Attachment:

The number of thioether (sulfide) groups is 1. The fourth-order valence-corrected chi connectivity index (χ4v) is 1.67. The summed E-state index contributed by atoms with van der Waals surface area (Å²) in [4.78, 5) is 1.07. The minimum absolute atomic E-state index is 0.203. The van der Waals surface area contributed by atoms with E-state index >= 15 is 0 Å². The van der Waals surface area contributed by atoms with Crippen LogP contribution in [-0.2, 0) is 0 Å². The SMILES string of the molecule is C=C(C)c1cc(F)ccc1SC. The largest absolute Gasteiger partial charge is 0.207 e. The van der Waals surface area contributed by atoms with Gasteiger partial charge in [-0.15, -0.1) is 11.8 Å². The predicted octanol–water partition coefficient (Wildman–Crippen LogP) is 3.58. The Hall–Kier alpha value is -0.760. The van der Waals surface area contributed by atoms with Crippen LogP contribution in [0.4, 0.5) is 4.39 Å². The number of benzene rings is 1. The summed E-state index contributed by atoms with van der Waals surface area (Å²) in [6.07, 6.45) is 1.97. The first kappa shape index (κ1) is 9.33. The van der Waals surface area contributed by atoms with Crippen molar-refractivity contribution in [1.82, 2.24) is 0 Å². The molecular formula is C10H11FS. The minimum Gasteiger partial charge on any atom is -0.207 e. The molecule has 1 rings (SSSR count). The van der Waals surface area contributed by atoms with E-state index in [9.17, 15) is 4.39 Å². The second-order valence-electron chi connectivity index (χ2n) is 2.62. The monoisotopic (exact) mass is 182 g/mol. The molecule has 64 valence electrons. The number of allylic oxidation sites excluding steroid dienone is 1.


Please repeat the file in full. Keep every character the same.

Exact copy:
The number of thioether (sulfide) groups is 1. The fourth-order valence-corrected chi connectivity index (χ4v) is 1.67. The summed E-state index contributed by atoms with van der Waals surface area (Å²) in [4.78, 5) is 1.07. The minimum absolute atomic E-state index is 0.203. The van der Waals surface area contributed by atoms with E-state index >= 15 is 0 Å². The van der Waals surface area contributed by atoms with Crippen LogP contribution in [-0.2, 0) is 0 Å². The SMILES string of the molecule is C=C(C)c1cc(F)ccc1SC. The largest absolute Gasteiger partial charge is 0.207 e. The van der Waals surface area contributed by atoms with Gasteiger partial charge in [-0.15, -0.1) is 11.8 Å². The predicted octanol–water partition coefficient (Wildman–Crippen LogP) is 3.58. The Hall–Kier alpha value is -0.760. The van der Waals surface area contributed by atoms with Crippen LogP contribution in [0.4, 0.5) is 4.39 Å². The number of benzene rings is 1. The summed E-state index contributed by atoms with van der Waals surface area (Å²) in [6.07, 6.45) is 1.97. The first kappa shape index (κ1) is 9.33. The van der Waals surface area contributed by atoms with Crippen molar-refractivity contribution in [1.82, 2.24) is 0 Å². The molecular formula is C10H11FS. The minimum Gasteiger partial charge on any atom is -0.207 e. The molecule has 1 rings (SSSR count). The van der Waals surface area contributed by atoms with E-state index in [9.17, 15) is 4.39 Å². The second-order valence-electron chi connectivity index (χ2n) is 2.62. The monoisotopic (exact) mass is 182 g/mol. The molecule has 64 valence electrons. The number of allylic oxidation sites excluding steroid dienone is 1.